About SynCaine

Former hardcore raider turned casual gamer.
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18 Responses to WoW: Churn and burn

  1. John says:

    But what if the movie dont flop? What if it brings new and “happy” customers? Like, more Grandmothers and mamas that will just raise the sub numbers and not the activity? Will Blizzard claim that wow is successful again?

    I really feel sad about wow developers right now… They are desperate to show they are better than the Vanilla/TBC team… thats why they closed Nostalrius.. their ego got a big hit for sure, but instead of become better developers they just turned out to be big fat bullies

    • SynCaine says:

      The movie is a bit of a lose/lose IMO. Obviously if it outright flops or just does ok that hurts the brand and ‘fails’ in terms of helping the game. But even if it does well (short of 300m+ blockbuster well) and a lot of new people try WoW, they are still going to find current-day WoW, which has the life-span of a month or two. So at best (and I think the movie has like a 90% chance of being a bust) we are talking a short-term bump in activities followed by more continued decline. WoW’s problem isn’t getting people to try it right now, its getting people to like it after they try it.

      • John says:

        “WoW’s problem isn’t getting people to try it right now, its getting people to like it after they try it.”

        Could not say it any better… thats exactly the problem..

  2. Dobablo says:

    You assume that WoW hasn’t consumed any of its potential player pool and there is an infinite number of potential WoW gamers. Since there are now more ex-WoW players than humans that have ever lived it must be very difficult to capture enough hold-outs to offset the inevitable churn.

    • SynCaine says:

      WoW peaked at 12m active players. LoL has 30m+, CoC has 100m+. Prior to WoW the belief was that 500k was the absolute max an MMO could have. In 2003-2007, did anyone really think a niche game like EVE would have 400k subs in 2016? Why did Lineage 1 hit its peak 15 years (or something like that) after release to the tune of millions?

      Point being, people like to say “This number is the max, no one else is out there”, and that remains true only until the next title comes along and shatters that belief, or a title believed to be ‘maxed out’ improves enough to push past its previous max.

      • Dobablo says:

        I cannot imagine there are many people interested in playing an subscription based MMO that wait over 10 years before trying it out. Every game has a limited appeal (of varying sizes) and will eventually start to run low on potential converts. At that point, unless churn is non-existent. The only way to remain viable is to exploit a new market or become something different.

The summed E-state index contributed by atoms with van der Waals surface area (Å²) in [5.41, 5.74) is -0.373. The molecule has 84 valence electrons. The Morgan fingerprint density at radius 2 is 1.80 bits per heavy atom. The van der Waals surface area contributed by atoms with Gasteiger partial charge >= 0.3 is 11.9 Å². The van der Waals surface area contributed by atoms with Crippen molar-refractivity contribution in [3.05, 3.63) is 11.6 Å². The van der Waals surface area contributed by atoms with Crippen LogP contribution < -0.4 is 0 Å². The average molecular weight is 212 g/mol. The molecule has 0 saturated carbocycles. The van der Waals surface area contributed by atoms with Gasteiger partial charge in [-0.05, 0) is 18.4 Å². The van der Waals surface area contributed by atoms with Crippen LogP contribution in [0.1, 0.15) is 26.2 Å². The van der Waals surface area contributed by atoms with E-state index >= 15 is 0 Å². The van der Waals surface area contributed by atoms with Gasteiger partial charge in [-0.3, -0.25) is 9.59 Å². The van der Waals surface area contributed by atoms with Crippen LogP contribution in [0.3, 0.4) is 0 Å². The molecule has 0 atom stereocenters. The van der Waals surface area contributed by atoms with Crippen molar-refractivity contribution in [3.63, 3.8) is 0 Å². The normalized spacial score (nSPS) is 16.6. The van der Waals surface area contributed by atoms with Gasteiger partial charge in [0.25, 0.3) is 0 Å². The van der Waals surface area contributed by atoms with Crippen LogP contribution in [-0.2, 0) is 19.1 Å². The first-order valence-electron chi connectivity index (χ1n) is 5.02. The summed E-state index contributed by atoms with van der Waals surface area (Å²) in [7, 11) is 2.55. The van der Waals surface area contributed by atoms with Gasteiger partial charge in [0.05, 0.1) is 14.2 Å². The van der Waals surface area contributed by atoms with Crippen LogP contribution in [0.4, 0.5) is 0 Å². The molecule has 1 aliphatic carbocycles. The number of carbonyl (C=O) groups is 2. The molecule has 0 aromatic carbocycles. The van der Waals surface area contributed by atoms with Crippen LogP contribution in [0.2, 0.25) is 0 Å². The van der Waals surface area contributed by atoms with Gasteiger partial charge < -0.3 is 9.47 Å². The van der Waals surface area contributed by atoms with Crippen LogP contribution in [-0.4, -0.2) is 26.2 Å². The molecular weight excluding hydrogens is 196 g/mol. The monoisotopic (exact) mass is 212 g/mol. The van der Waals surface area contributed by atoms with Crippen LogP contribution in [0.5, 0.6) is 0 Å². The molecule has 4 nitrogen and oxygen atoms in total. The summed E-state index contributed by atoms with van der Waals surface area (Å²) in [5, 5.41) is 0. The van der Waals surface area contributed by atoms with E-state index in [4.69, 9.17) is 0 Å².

• SynCaine says:

          Someone who was 5 years old when WoW came out is now 15, and someone who was 15 is now 25. Out of the 100m+ CoC players, have even half played WoW? Where did the millions of Lineage 1 players come from to push that game to a new high? Are all 30m+ active LoL players former WoW players?

          Again, thinking that a game attracting 12m people is any kind of max is incorrect thinking. Even Facebook, used by practically everyone alive on earth (but me), still sees new users joining. Toyota still improves and tries to expand the sales of its most popular cars, decades after the launch of some of the models and with millions of buyers each year. It’s honestly a loser mentality to say “we can’t get bigger”, especially when the sample size is as small as 12m.

        • Dobablo says:

          WoW’s limit is not 12m. CoC is not the same type of game as WoW and cars will always need replacing.
          Despite what you think a there is a limit to the number of people that will want a product. You cannot just sell more through better marketing. To expand you must evolve what is being offered so that more people want it. If Toyota or Facebook failed to constantly update they would fade to irrelevance. The same applies to gaming.

  3. vexis58 says:

    The thing that bothers me is that they recently started up a team dedicated to updating and preserving their old games. There were patches for Warcraft 3 and Diablo 2! And yet, despite this, they tell us they won’t open classic WoW servers? They will. They’re just not willing to announce them yet.

  4. tithian says:

    To be completely honest, Wrath was not completely bad. Ulduar was the peak, for sure, and even ICC had some great encounters. However it was right after Ulduar that they decided to move into a new style of raiding and then the Group Finder was added, along with the very controversial (at the time) Sparkle Pony.

    You make a good point when you say that the social hooks were in full effect during Wrath, because people playing all that time certainly weren’t going to leave on the first sight of trouble. That happened on Cataclysm, when they destroyed PUG raiding (pure genius, that was) and the sever changes to classes and game design philosophy caused people to leave and the social hooks to disintegrate. It did’t help that some people also saw the end of Wrath and the end of WoW altogether; these people were playing due to their attachment to Warcraft 3 and killing Arthas was the culmination of that trip.